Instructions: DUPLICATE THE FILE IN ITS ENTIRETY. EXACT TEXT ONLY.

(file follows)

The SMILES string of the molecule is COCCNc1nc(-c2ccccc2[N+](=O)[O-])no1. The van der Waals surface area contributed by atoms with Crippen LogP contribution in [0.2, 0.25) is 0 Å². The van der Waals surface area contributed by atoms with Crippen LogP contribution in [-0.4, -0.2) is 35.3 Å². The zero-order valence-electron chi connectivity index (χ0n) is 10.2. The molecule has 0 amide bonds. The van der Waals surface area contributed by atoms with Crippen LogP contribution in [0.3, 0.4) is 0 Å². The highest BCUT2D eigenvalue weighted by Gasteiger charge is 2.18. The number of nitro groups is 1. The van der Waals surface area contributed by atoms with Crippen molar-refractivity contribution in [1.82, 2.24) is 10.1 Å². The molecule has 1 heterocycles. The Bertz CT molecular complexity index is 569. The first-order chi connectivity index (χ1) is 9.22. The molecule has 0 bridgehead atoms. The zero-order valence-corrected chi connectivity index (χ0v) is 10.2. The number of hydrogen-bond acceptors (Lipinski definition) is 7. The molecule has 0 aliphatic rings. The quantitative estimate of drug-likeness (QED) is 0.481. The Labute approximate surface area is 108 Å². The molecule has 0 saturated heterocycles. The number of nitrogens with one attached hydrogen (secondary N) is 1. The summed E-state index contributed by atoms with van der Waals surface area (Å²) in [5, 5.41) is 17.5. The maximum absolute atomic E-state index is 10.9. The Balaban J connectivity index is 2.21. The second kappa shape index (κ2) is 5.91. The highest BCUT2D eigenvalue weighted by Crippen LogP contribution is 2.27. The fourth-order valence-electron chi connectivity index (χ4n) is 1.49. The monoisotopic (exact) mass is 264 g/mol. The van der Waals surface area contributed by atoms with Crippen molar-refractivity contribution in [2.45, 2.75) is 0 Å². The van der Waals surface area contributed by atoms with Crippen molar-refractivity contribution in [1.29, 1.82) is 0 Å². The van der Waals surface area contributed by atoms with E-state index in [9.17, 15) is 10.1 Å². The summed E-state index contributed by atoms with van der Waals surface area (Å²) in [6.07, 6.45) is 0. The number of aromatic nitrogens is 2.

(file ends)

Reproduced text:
The SMILES string of the molecule is COCCNc1nc(-c2ccccc2[N+](=O)[O-])no1. The van der Waals surface area contributed by atoms with Crippen LogP contribution in [0.2, 0.25) is 0 Å². The van der Waals surface area contributed by atoms with Crippen LogP contribution in [-0.4, -0.2) is 35.3 Å². The zero-order valence-electron chi connectivity index (χ0n) is 10.2. The molecule has 0 amide bonds. The van der Waals surface area contributed by atoms with Crippen LogP contribution in [0.3, 0.4) is 0 Å². The highest BCUT2D eigenvalue weighted by Gasteiger charge is 2.18. The number of nitro groups is 1. The van der Waals surface area contributed by atoms with Crippen molar-refractivity contribution in [1.82, 2.24) is 10.1 Å². The molecule has 1 heterocycles. The Bertz CT molecular complexity index is 569. The first-order chi connectivity index (χ1) is 9.22. The molecule has 0 bridgehead atoms. The zero-order valence-corrected chi connectivity index (χ0v) is 10.2. The number of hydrogen-bond acceptors (Lipinski definition) is 7. The molecule has 0 aliphatic rings. The quantitative estimate of drug-likeness (QED) is 0.481. The Labute approximate surface area is 108 Å². The molecule has 0 saturated heterocycles. The number of nitrogens with one attached hydrogen (secondary N) is 1. The summed E-state index contributed by atoms with van der Waals surface area (Å²) in [5, 5.41) is 17.5. The maximum absolute atomic E-state index is 10.9. The Balaban J connectivity index is 2.21. The second kappa shape index (κ2) is 5.91. The highest BCUT2D eigenvalue weighted by Crippen LogP contribution is 2.27. The fourth-order valence-electron chi connectivity index (χ4n) is 1.49. The monoisotopic (exact) mass is 264 g/mol. The van der Waals surface area contributed by atoms with Crippen molar-refractivity contribution in [2.45, 2.75) is 0 Å². The van der Waals surface area contributed by atoms with Crippen molar-refractivity contribution in [1.29, 1.82) is 0 Å². The van der Waals surface area contributed by atoms with E-state index in [9.17, 15) is 10.1 Å². The summed E-state index contributed by atoms with van der Waals surface area (Å²) in [6.07, 6.45) is 0. The number of aromatic nitrogens is 2.